Laura Hummers, MD: And to that point, sometimes we get referrals in rheumatology where somebody has had an interstitial lung disease identified and there is something about their history or their work-up so far that makes them think, “Oh, maybe they live in the rheumatic disease spectrum.” Which has important implications, from a prognosis standpoint for their lung disease. You also want to make sure you’re not missing some other part of their rheumatic disease and what we know about the rheumatic diseases are that if we can get somebody phenotyped, put them in the right box, and figure out which antibody they make, where they fit in on the spectrum of scleroderma or myositis or rheumatoid arthritis. It might tell us something about what other components of their disease we need to look for and how their interstitial lung disease might behave, if we can get them into the right box or phenotype them appropriately. Sometimes we’ll get referrals from our pulmonary colleagues and say, “Hey, you know, it seemed like they might fit in the rheumatic disease group. Where do they fit?” Sometimes people just don’t fit. And that’s pretty par for the course in rheumatology. There’s a lot of gray, but when we can, that can be helpful.
Neil B. Minkoff, MD: How do you communicate this to the patients? How do you help manage the trajectory of patient care? Is there a specific ICD-10 [International Classification of Diseases, 10th revision] code for chronic fibrosis ILD with progressive phenotype?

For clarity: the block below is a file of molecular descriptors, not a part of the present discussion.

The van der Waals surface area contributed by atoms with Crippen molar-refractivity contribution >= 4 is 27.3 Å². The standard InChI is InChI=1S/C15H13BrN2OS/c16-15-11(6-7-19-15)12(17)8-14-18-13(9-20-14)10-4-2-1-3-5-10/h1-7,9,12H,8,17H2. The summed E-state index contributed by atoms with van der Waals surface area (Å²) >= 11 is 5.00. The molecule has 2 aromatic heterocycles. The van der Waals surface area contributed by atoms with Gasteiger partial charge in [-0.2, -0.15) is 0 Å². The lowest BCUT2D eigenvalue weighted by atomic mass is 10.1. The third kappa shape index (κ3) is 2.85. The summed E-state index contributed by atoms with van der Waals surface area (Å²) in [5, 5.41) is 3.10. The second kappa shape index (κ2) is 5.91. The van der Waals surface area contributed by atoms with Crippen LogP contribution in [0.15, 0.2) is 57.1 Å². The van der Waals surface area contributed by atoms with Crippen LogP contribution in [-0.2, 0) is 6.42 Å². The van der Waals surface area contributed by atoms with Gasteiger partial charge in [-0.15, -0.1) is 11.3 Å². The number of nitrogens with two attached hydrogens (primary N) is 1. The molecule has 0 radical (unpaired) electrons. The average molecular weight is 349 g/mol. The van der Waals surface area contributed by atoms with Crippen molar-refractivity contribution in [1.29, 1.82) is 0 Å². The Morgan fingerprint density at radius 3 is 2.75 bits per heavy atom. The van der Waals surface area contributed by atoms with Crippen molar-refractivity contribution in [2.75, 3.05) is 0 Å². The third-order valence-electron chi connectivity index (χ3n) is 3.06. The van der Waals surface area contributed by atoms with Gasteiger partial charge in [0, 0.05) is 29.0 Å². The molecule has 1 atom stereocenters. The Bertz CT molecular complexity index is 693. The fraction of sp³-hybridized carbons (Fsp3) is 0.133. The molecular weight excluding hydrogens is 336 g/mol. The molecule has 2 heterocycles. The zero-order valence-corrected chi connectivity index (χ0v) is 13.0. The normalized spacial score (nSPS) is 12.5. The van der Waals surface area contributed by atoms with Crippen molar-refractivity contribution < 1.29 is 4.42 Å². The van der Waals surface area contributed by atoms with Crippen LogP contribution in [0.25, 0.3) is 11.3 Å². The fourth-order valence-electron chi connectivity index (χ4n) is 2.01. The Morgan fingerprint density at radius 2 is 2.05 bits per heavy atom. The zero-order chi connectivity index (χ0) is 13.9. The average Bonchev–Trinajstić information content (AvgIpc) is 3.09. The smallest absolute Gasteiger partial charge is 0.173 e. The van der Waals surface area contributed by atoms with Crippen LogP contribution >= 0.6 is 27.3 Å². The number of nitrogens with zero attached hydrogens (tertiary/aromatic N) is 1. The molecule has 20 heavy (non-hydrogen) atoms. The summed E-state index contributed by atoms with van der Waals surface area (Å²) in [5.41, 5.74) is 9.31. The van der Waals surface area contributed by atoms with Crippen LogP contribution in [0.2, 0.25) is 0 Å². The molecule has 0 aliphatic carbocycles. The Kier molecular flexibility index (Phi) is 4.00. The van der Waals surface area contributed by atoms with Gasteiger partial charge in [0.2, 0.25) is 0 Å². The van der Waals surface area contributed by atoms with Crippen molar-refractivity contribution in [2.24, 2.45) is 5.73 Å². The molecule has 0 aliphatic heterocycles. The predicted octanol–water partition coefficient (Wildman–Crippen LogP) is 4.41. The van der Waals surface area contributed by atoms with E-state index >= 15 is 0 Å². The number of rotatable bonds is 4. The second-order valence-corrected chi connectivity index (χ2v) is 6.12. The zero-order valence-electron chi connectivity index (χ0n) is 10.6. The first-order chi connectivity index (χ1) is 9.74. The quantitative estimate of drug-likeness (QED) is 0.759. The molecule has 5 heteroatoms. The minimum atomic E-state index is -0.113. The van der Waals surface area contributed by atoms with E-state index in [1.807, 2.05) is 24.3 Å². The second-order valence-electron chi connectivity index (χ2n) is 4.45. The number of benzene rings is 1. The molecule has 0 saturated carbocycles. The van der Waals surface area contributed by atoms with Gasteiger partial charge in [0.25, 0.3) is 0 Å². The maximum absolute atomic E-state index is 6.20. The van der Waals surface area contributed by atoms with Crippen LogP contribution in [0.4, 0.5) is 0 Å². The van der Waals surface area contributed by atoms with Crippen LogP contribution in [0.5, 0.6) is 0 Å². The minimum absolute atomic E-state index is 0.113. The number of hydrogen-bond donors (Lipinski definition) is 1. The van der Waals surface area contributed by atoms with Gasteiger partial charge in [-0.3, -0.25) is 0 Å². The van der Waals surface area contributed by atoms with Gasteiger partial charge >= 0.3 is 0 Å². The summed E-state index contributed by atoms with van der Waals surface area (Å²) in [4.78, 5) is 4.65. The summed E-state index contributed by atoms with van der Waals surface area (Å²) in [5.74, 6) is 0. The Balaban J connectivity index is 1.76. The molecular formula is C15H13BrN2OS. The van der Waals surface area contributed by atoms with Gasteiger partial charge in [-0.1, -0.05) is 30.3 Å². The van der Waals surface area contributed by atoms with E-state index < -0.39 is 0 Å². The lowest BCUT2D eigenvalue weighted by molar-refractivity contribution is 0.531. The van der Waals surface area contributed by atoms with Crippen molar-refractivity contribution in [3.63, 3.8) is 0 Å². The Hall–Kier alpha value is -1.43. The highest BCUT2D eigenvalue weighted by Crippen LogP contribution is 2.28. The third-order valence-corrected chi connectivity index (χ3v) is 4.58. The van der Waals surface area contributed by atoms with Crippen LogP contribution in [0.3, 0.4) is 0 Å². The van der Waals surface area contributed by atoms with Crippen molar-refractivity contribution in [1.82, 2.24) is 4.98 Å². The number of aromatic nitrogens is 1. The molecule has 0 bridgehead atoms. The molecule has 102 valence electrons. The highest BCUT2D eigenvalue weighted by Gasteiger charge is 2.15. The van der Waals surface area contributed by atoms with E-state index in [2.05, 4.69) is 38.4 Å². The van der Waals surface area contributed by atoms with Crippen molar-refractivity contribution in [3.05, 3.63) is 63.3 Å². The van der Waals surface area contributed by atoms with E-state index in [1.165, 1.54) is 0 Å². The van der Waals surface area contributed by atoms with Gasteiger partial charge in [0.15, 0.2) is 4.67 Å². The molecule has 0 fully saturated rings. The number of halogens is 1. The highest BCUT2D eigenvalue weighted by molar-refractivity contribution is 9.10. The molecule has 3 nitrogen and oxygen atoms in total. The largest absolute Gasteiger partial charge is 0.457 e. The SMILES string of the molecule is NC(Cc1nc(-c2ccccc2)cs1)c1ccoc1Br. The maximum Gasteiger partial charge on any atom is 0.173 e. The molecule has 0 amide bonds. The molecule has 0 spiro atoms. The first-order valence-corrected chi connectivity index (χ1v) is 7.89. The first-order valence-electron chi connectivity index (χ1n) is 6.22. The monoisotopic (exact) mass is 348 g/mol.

Justin Michael Oldham, MD, MS: I spend time on the provider side but also on the payer side, and there is not yet 1, although I understand that it is being developed. This leads to complexity on the payer side of trying to understand who is treating whom and for what. Is that something that’s challenging in your practices?
Sonye Danoff, MD, PhD: It is often challenging to communicate, through ICD-10 codes, what an individual’s trajectory is. I think both Laura and Justin have had this experience where we ask for a medication to be prescribed because the patient hasn’t tolerated another medication that would have been used before, and we’re asking for a higher cost or more complicated therapy. It’s hard to communicate that through just an ICD-10. Typically when we have an ICD-10 with the checklist that says, “Yes, I’ve tried this drug. Yes, I’ve tried that drug. No, they couldn’t tolerate this drug.” But we don’t have a good way of just saying this has been refractory to therapy or this has progressed even in the face of treatment with appropriate therapy. I was just dealing with this coding issue earlier today for a patient where I needed to ask for a medication for a prior authorization.